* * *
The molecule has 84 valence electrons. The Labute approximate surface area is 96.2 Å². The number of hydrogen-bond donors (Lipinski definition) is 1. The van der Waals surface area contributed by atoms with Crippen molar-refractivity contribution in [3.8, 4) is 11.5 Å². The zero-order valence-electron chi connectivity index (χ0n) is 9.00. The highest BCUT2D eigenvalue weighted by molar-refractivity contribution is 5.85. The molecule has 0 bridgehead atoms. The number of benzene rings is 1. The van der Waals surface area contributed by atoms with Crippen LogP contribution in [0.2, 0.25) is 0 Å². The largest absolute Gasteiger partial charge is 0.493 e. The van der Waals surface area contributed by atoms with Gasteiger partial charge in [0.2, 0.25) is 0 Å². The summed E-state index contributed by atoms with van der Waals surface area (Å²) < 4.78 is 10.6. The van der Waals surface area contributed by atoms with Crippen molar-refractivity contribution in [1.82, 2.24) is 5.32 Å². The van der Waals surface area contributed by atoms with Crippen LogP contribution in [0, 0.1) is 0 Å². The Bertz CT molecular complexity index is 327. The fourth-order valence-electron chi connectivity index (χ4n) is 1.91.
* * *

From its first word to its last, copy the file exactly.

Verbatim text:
The molecule has 84 valence electrons. The Labute approximate surface area is 96.2 Å². The number of hydrogen-bond donors (Lipinski definition) is 1. The van der Waals surface area contributed by atoms with Crippen molar-refractivity contribution in [3.8, 4) is 11.5 Å². The zero-order valence-electron chi connectivity index (χ0n) is 9.00. The highest BCUT2D eigenvalue weighted by molar-refractivity contribution is 5.85. The molecule has 0 bridgehead atoms. The number of benzene rings is 1. The van der Waals surface area contributed by atoms with Crippen LogP contribution in [0.2, 0.25) is 0 Å². The largest absolute Gasteiger partial charge is 0.493 e. The van der Waals surface area contributed by atoms with Gasteiger partial charge in [0.2, 0.25) is 0 Å². The summed E-state index contributed by atoms with van der Waals surface area (Å²) < 4.78 is 10.6. The van der Waals surface area contributed by atoms with Crippen molar-refractivity contribution in [1.82, 2.24) is 5.32 Å². The van der Waals surface area contributed by atoms with Crippen LogP contribution in [0, 0.1) is 0 Å². The Bertz CT molecular complexity index is 327. The fourth-order valence-electron chi connectivity index (χ4n) is 1.91.